Although resplendently shot and elegantly appointed, this fusty biopic of Chinese novelist Xiao Hong recounts events without exploring the mind of an intellectual woman of her time.
“Falling Flowers,” Huo Jianqi’s biopic about left-wing Chinese novelist Xiao Hong, charts her struggle against patriarchal feudalism, dire poverty, unwanted pregnancies and Japanese invasion, only to conclude that writing was just an attempt to take her mind off “disappointing lovelives.” Although resplendently shot and elegantly appointed, this fusty melodrama of romanticized destitution and tormented love recounts events without exploring the mind of an intellectual woman of her time. Though it may appeal to auds with a cultural bent, the film is too staid and dated to bloom in any commercial outlets.
Yi Fuhai and Su Xiaowei’s screenplay reflects a bias toward the tragic aspects of Xiao Hong’s life rather than her achievements as a revolutionary female writer who railed against class inequality and oppression of women. The story is bookended by scenes of her last days in 1941 Hong Kong, to which she escaped from the war-torn mainland, only to see the British colony fall to the Japanese. Her husband, Duanmu Hongliang (Wang Renjun), has disappeared, and the only one by her side as she succumbs to fatal illness is adoring young writer Luo Binji (Zhang Bo).
The film then flashes back to Hulan, a rural community in Dongbei province where Hong (Song Jia), born Zhang Naiying, grew up in a conservative landowning family. Fighting for the right to an education and against her arranged marriage to rich playboy Wang, she runs away to Beijing in 1931, only to shack up reluctantly with Wang in a boarding house in the provincial city of Harbin. In 1929, pregnant and abandoned by her fiance, she meets journalist Xiao Jun (Huang Jue), who becomes her soulmate and co-author.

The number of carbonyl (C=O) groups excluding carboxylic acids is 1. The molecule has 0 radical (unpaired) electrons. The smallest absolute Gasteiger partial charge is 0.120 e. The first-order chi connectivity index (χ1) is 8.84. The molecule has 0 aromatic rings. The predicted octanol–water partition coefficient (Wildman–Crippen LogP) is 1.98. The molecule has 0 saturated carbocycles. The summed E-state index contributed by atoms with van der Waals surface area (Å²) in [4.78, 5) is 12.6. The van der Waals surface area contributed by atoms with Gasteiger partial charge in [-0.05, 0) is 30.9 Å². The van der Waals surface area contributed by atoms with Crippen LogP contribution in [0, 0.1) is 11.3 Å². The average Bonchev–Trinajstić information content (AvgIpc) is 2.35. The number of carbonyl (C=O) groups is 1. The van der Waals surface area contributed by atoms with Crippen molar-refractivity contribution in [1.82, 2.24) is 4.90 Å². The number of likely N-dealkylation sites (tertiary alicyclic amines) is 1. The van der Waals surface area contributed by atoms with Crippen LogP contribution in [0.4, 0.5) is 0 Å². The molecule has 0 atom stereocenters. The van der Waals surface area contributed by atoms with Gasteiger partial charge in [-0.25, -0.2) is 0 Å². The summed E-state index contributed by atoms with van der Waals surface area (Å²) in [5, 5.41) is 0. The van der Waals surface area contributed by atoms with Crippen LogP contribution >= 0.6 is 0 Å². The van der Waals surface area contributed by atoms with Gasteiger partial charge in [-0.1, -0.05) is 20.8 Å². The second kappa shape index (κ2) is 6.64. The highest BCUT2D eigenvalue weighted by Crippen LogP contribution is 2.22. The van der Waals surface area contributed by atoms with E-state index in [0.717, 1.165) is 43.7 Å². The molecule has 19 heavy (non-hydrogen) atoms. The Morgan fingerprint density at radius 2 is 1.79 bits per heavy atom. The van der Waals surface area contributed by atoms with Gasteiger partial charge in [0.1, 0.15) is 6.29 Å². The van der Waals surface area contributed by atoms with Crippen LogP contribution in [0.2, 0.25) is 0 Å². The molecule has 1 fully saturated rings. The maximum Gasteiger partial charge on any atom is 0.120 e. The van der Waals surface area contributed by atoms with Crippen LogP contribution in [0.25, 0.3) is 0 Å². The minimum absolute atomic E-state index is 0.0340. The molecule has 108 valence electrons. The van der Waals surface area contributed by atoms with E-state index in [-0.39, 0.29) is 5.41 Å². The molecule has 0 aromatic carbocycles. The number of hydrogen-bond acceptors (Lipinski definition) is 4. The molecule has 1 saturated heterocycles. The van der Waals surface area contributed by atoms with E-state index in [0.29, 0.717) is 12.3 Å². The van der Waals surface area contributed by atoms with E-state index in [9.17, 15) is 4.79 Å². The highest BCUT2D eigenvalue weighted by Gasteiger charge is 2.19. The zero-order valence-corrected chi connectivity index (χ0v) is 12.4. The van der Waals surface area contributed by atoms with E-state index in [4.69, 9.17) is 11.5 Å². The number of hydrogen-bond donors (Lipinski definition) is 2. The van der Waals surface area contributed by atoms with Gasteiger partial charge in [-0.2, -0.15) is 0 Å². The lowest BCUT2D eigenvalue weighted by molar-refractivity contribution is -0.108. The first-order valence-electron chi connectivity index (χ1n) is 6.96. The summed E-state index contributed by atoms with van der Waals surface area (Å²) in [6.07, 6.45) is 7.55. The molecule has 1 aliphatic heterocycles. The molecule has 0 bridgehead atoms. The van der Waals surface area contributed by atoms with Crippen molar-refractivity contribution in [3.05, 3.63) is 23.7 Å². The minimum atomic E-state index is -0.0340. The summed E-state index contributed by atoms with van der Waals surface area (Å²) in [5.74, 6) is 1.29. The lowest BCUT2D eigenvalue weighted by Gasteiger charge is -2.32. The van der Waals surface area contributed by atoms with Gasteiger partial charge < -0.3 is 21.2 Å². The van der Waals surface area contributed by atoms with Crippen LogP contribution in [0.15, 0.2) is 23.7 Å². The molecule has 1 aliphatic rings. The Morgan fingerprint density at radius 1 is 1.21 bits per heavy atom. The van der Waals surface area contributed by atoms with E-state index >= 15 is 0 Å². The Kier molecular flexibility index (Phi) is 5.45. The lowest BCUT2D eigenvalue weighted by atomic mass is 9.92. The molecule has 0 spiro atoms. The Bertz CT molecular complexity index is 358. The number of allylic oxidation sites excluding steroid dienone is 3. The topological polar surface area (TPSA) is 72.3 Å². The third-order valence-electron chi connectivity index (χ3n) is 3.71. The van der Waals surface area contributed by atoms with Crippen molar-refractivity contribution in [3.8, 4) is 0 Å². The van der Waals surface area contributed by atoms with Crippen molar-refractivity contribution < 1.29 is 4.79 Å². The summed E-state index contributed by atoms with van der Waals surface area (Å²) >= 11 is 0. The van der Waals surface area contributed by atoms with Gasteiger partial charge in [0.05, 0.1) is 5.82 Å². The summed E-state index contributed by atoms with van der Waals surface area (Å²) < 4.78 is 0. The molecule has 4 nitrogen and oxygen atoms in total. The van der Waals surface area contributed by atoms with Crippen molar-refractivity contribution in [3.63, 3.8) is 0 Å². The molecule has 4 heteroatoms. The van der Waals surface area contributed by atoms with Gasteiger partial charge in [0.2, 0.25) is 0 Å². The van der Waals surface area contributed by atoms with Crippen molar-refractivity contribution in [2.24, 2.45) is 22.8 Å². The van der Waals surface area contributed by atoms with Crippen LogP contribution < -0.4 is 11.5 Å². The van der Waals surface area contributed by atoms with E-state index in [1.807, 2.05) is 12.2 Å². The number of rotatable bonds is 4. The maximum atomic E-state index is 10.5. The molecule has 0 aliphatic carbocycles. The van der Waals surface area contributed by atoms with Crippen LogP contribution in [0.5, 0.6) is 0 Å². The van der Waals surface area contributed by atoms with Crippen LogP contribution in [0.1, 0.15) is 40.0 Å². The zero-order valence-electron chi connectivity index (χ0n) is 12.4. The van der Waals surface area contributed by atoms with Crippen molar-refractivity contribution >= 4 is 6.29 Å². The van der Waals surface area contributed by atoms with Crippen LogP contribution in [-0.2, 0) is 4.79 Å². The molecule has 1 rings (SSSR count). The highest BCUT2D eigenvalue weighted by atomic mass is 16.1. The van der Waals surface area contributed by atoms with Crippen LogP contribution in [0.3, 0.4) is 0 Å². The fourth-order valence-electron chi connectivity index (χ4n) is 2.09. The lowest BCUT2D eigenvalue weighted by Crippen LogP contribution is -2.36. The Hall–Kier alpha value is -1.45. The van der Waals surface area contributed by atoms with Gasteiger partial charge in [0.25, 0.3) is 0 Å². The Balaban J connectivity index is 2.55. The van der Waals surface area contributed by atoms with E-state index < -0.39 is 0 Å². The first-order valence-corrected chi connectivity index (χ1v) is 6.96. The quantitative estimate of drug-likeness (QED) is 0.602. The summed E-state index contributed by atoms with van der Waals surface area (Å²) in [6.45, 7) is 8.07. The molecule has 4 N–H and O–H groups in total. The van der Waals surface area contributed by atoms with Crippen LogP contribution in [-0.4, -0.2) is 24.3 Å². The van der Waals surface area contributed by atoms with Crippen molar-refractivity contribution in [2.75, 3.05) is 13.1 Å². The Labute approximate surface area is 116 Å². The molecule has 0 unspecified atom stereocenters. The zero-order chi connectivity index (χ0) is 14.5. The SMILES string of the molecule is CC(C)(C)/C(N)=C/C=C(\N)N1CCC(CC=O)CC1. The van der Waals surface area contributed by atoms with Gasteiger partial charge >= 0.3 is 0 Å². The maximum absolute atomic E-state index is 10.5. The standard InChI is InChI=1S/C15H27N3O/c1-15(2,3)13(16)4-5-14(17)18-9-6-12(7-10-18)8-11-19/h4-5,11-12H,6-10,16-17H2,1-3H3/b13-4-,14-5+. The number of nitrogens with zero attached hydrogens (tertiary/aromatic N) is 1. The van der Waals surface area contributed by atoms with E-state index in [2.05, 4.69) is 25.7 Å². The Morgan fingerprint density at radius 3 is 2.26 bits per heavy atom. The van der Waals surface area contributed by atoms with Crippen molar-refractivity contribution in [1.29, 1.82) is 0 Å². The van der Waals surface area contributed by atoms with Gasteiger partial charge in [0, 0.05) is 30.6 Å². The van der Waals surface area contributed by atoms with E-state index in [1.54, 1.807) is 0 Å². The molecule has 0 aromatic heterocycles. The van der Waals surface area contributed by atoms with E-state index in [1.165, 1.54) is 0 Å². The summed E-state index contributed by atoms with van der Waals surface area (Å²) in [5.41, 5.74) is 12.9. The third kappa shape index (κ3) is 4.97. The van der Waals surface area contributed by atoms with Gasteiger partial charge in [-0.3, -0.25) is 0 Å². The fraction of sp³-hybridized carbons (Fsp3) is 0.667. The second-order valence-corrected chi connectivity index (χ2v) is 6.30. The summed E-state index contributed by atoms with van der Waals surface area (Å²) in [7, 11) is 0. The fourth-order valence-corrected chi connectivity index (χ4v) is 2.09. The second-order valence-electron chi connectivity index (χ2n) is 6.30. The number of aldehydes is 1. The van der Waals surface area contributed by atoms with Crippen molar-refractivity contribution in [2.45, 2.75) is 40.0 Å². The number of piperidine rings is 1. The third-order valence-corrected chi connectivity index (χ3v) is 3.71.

The two lovers drift through eight cities as they move from north to south, fleeing Japanese invaders. Some of these cities are depicted with impressively precise period detail and ambience, interspersed with beautiful if gratuitous shots of surrounding scenery. Most scenes, however, are set inside rooming houses and other temporary lodgings that underscore the chaos of the era, as well as of Hong and Jun’s relationship.
Despite leaden pacing and stilted dialogue, there are some scenes that effectively depict Hong’s joy when absorbed in her writing; her first flush of self-confidence, stemming from the mentorship of literary giant Lu Xun during a brief spell in Shanghai, drives the film’s most upbeat and relevant passage. However, any positive image of female intellectuals is dissipated by the film’s ludicrous comparisons of Hong to Ophelia, repped by dolorous images of her floating on a bed of flowers like John Everett Millais’ painting. Song conveys the sturdy build, open heart and unyielding nature characteristic of northeastern women; she also dominates in passionate exchanges with a string of less powerfully portrayed male thesps. Tech credits are polished, especially the lush lensing and production design that viewers have come to expect from the helmer of “A Time to Love” and “The Postman in the Mountains.” Disappointingly, despite the writer’s celebrated depictions of the vast, sweeping Manchurian countryside, nature is not an integrated visual component, except a few splendid shots of the snow-covered fields and icy river at the end.